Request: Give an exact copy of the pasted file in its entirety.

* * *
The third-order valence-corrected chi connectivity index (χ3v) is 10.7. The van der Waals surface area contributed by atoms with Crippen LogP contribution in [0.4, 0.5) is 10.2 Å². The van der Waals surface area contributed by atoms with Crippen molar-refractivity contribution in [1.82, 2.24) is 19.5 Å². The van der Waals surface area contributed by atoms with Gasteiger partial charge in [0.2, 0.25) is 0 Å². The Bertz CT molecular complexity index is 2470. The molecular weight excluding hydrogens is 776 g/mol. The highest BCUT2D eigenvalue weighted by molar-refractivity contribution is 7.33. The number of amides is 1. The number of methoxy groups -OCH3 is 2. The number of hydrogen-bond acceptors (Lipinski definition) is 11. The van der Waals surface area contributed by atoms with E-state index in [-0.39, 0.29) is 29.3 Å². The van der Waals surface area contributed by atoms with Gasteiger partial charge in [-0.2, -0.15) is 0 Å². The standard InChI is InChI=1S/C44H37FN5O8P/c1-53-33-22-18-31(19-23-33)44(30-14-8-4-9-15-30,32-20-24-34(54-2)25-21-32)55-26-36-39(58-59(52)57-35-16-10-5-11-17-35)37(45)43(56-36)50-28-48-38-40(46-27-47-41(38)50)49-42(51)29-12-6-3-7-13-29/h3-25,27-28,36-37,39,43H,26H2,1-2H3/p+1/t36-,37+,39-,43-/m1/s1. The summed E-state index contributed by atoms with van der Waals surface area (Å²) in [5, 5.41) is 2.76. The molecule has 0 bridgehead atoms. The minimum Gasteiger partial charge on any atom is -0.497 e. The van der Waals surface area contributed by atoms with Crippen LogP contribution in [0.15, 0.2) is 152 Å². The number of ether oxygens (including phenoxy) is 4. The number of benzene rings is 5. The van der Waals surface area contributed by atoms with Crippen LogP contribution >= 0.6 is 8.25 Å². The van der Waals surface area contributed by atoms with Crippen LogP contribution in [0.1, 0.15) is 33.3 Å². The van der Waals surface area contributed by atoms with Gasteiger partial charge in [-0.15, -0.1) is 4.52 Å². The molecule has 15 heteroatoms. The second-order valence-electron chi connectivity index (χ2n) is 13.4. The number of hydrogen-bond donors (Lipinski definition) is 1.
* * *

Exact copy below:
The third-order valence-corrected chi connectivity index (χ3v) is 10.7. The van der Waals surface area contributed by atoms with Crippen LogP contribution in [0.4, 0.5) is 10.2 Å². The van der Waals surface area contributed by atoms with Crippen molar-refractivity contribution in [1.82, 2.24) is 19.5 Å². The van der Waals surface area contributed by atoms with Gasteiger partial charge in [0.2, 0.25) is 0 Å². The Bertz CT molecular complexity index is 2470. The molecular weight excluding hydrogens is 776 g/mol. The highest BCUT2D eigenvalue weighted by molar-refractivity contribution is 7.33. The number of amides is 1. The number of methoxy groups -OCH3 is 2. The number of hydrogen-bond acceptors (Lipinski definition) is 11. The van der Waals surface area contributed by atoms with E-state index in [-0.39, 0.29) is 29.3 Å². The van der Waals surface area contributed by atoms with Gasteiger partial charge in [-0.2, -0.15) is 0 Å². The standard InChI is InChI=1S/C44H37FN5O8P/c1-53-33-22-18-31(19-23-33)44(30-14-8-4-9-15-30,32-20-24-34(54-2)25-21-32)55-26-36-39(58-59(52)57-35-16-10-5-11-17-35)37(45)43(56-36)50-28-48-38-40(46-27-47-41(38)50)49-42(51)29-12-6-3-7-13-29/h3-25,27-28,36-37,39,43H,26H2,1-2H3/p+1/t36-,37+,39-,43-/m1/s1. The summed E-state index contributed by atoms with van der Waals surface area (Å²) in [5, 5.41) is 2.76. The molecule has 0 bridgehead atoms. The minimum Gasteiger partial charge on any atom is -0.497 e. The van der Waals surface area contributed by atoms with Crippen LogP contribution in [0.15, 0.2) is 152 Å². The number of ether oxygens (including phenoxy) is 4. The number of benzene rings is 5. The van der Waals surface area contributed by atoms with Crippen LogP contribution >= 0.6 is 8.25 Å². The van der Waals surface area contributed by atoms with Crippen LogP contribution in [0.1, 0.15) is 33.3 Å². The van der Waals surface area contributed by atoms with Gasteiger partial charge in [-0.15, -0.1) is 4.52 Å². The molecule has 15 heteroatoms. The second-order valence-electron chi connectivity index (χ2n) is 13.4. The number of hydrogen-bond donors (Lipinski definition) is 1.